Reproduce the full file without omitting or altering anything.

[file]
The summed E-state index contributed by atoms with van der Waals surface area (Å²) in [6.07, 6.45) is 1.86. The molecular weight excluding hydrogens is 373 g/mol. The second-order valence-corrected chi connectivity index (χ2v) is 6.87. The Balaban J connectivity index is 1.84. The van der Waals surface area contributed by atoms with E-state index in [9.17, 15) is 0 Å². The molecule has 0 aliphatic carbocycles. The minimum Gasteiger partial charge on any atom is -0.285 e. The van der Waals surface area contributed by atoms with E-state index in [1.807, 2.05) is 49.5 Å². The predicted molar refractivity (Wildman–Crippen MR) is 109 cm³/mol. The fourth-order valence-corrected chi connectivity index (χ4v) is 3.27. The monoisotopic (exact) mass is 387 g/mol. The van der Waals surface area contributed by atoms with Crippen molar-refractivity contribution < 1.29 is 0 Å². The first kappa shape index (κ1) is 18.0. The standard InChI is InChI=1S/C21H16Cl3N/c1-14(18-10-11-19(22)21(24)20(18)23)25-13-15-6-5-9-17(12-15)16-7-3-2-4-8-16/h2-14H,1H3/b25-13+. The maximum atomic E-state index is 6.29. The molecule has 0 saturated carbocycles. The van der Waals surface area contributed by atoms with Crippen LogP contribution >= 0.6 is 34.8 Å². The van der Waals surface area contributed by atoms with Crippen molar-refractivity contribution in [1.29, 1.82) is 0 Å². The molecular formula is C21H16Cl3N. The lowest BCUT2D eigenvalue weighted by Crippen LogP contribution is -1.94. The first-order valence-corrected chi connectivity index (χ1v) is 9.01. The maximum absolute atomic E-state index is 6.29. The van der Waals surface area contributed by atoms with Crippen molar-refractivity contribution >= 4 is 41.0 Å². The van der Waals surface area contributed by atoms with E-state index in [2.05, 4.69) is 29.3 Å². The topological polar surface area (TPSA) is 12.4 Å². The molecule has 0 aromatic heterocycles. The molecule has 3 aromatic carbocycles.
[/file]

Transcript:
The summed E-state index contributed by atoms with van der Waals surface area (Å²) in [6.07, 6.45) is 1.86. The molecular weight excluding hydrogens is 373 g/mol. The second-order valence-corrected chi connectivity index (χ2v) is 6.87. The Balaban J connectivity index is 1.84. The van der Waals surface area contributed by atoms with E-state index in [9.17, 15) is 0 Å². The molecule has 0 aliphatic carbocycles. The minimum Gasteiger partial charge on any atom is -0.285 e. The van der Waals surface area contributed by atoms with E-state index in [1.807, 2.05) is 49.5 Å². The predicted molar refractivity (Wildman–Crippen MR) is 109 cm³/mol. The fourth-order valence-corrected chi connectivity index (χ4v) is 3.27. The monoisotopic (exact) mass is 387 g/mol. The van der Waals surface area contributed by atoms with Crippen molar-refractivity contribution < 1.29 is 0 Å². The first kappa shape index (κ1) is 18.0. The standard InChI is InChI=1S/C21H16Cl3N/c1-14(18-10-11-19(22)21(24)20(18)23)25-13-15-6-5-9-17(12-15)16-7-3-2-4-8-16/h2-14H,1H3/b25-13+. The maximum atomic E-state index is 6.29. The molecule has 0 saturated carbocycles. The van der Waals surface area contributed by atoms with Crippen LogP contribution >= 0.6 is 34.8 Å². The van der Waals surface area contributed by atoms with Crippen molar-refractivity contribution in [1.29, 1.82) is 0 Å². The molecular formula is C21H16Cl3N. The lowest BCUT2D eigenvalue weighted by Crippen LogP contribution is -1.94. The first-order valence-corrected chi connectivity index (χ1v) is 9.01. The maximum absolute atomic E-state index is 6.29. The van der Waals surface area contributed by atoms with Crippen molar-refractivity contribution >= 4 is 41.0 Å². The van der Waals surface area contributed by atoms with E-state index in [2.05, 4.69) is 29.3 Å². The topological polar surface area (TPSA) is 12.4 Å². The molecule has 0 aromatic heterocycles. The molecule has 3 aromatic carbocycles.